Is Shaking or Trembling an Emergency?

Shaking or trembling falls into the category of “it depends.”

It’s one of the things when knowing your breed, your dog, and individual circumstances is essential.

For example, my daughter’s Chi shakes even when she gets excited to see somebody. Indeed, some small dogs shake or tremble at the drop of a hat. Yet, small dogs are also highly susceptible to hypothermia and hypoglycemia, both of which can be deadly.

Is Shaking or Trembling an Emergency?

With very few exceptions, shaking or trembling is a sign of an emergency to me.

For example, some very serious causes of shaking or trembling include:

  • pain
  • hypoglycemia
  • poisoning
  • kidney failure
  • inflammatory brain diseases or seizure disorders
  • Addisonian crisis
  • Distemper
  • neurologic disorder
  • neuromuscular diseases (e.g. myasthenia gravis)
  • liver disease leading to hepatic encephalopathy

Hypothermia

Hypothermia is a medical emergency.

It occurs when the body loses heat faster than it can compensate. Typically, hypothermia sets in due to exposure to fridged weather conditions or cold water. However, even a moderately cold environment can lead to hypothermia over time.

As the body temperature drops, it affects the function of the heart, nervous system, and other vital systems. Eventually, the heart and breathing can fail, leading to death.

A dog is suffering from hypothermia when their body temperature drops to 98˚F-99˚F (37°C).

Symptoms of hypothermia include:

  • shivering
  • stiffness
  • difficulty walking
  • lethargy
  • confusion
  • pale gums

Moreover, with severe hypothermia shivering stops, breathing slows, and your dog might collapse.

Exposure to cold isn’t the only potential cause of hypothermia. Other factors that can lead to hypothermia include:

  • surgery/anesthesia
  • bleeding
  • illness
  • kidney disease
  • heart failure
  • diabetes
  • certain poisoning

Further information: Dog hypothermia

Hypoglycemia

Hypoglycemia is a condition in which blood sugar levels are lower than normal. Critically low levels of sugar in the blood are life-threatening.

In dogs, the most common cause of hypoglycemia is a side effect of diabetes treatment. However, small dogs, especially puppies, are susceptible to low blood sugar. Their bodies cannot store enough glucose to compensate for times of fasting or stress. Combine that with higher metabolic requirements, and you have a recipe for a potential disaster.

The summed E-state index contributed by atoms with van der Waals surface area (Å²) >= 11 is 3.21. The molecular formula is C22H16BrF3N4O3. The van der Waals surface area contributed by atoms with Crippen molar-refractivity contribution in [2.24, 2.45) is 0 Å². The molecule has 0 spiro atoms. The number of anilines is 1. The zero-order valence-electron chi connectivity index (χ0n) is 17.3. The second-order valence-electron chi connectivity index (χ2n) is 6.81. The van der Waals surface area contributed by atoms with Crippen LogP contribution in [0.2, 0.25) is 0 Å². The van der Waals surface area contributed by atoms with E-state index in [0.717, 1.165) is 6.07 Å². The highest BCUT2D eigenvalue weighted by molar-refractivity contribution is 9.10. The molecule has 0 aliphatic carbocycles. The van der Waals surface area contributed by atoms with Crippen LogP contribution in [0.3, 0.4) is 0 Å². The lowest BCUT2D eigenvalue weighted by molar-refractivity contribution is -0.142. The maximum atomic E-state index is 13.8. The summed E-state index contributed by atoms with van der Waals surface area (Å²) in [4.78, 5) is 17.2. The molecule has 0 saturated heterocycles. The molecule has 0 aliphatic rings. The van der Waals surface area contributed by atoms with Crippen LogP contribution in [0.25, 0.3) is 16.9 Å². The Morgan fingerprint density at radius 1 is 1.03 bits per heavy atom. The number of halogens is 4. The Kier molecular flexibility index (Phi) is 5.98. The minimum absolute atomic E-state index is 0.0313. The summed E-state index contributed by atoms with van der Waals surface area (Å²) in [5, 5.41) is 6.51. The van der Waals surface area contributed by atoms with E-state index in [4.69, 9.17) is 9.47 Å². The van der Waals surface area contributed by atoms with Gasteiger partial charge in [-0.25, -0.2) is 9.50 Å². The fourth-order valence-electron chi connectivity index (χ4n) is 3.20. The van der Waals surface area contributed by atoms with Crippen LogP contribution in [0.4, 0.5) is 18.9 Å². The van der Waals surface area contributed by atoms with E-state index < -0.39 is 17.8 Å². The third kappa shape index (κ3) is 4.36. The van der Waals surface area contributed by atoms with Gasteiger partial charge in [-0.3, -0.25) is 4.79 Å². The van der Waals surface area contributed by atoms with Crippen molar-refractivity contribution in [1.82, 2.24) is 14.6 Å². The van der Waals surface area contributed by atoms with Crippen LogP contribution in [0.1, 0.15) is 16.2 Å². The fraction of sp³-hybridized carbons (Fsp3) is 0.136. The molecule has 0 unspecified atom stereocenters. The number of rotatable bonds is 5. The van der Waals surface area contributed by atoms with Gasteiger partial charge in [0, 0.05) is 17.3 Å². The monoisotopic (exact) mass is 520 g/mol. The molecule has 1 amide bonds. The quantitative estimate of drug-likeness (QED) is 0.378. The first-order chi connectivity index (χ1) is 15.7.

Symptoms of hypoglycemia include:

  • loss of appetite or increased hunger
  • disorientation
  • weakness
  • lethargy
  • restlessness
  • tremors/shivering

Further information: Low Blood Sugar in Dogs

Fever

Why would fever, abnormally high body temperature, cause chills? The answer is quite simple—it is from the increased contrast between the body’s temperature and the environment.

Consequently, the muscles contracting and relaxing to produce more body heat results in shivering.

Fever that is high enough is an emergency in itself. But, further, the underlying infection or toxins can be life-threatening as well.

As a result, symptoms of fever in dogs include:

  • shivering
  • loss of appetite
  • lethargy
  • depression

These may combine with symptoms of the underlying cause.

Further information: My Dog Has a Fever: Fever (Pyrexia) in Dogs

Poisoning

Do you believe that the only symptoms of poisoning are vomiting and/or diarrhea? You’d be wrong. Depending on the poison, they can have many different symptoms, including trembling.

Several toxins can lead to tremors or shaking or tremors in dogs. For example:

  • compost
  • mycotoxins (moldy food or garbage)
  • chocolate
  • xylitol
  • snail bait
  • certain rodenticides
  • some prescription medications

Other symptoms might include:

  • weakness
  • disorientation
  • depression
  • drooling
  • vomiting
  • diarrhea
  • seizures

Further information: Tremors in Dogs: Could My Dog Be Poisoned?

Bottom line, unless I had an excitable Chihuahua if my dog starts shaking or trembling, I’m calling a vet.

Related articles:
Symptoms to Watch for in Your Dog: Shaking/Trembling

Further reading:
Shaking or Trembling Dog: How to Distinguish Medical Emergencies

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Jana Rade

I am a graphic designer, dog health advocate, writer, and author. Jasmine, the Rottweiler of my life, was the largest female from her litter. We thought we were getting a healthy dog. Getting a puppy from a backyard breeder was our first mistake. Countless veterinary visits without a diagnosis or useful treatment later, I realized that I had to take Jasmine's health care in my own hands. I learned the hard way that merely seeing a vet is not always enough. There is more to finding a good vet than finding the closest clinic down the street. And, sadly, there is more to advocating for your dog's health than visiting a veterinarian. It should be enough, but it often is not. With Jasmine, it took five years to get a diagnosis. Unfortunately, other problems had snowballed for that in the meantime. Jasmine's health challenges became a crash course in understanding dog health issues and how to go about getting a proper diagnosis and treatment. I had to learn, and I had to learn fast. Helping others through my challenges and experience has become my mission and Jasmine's legacy. I now try to help people how to recognize and understand signs of illness in their dogs, how to work with their veterinarian, and when to seek a second opinion. My goal is to save others the steep curve of having to learn things the hard way as I did. That is the mission behind my blog and behind my writing. That is why I wrote Symptoms to Watch for in Your Dog, which has turned out being an award-winning guide to dog owners. What I'm trying to share encompasses 20 years of experience.

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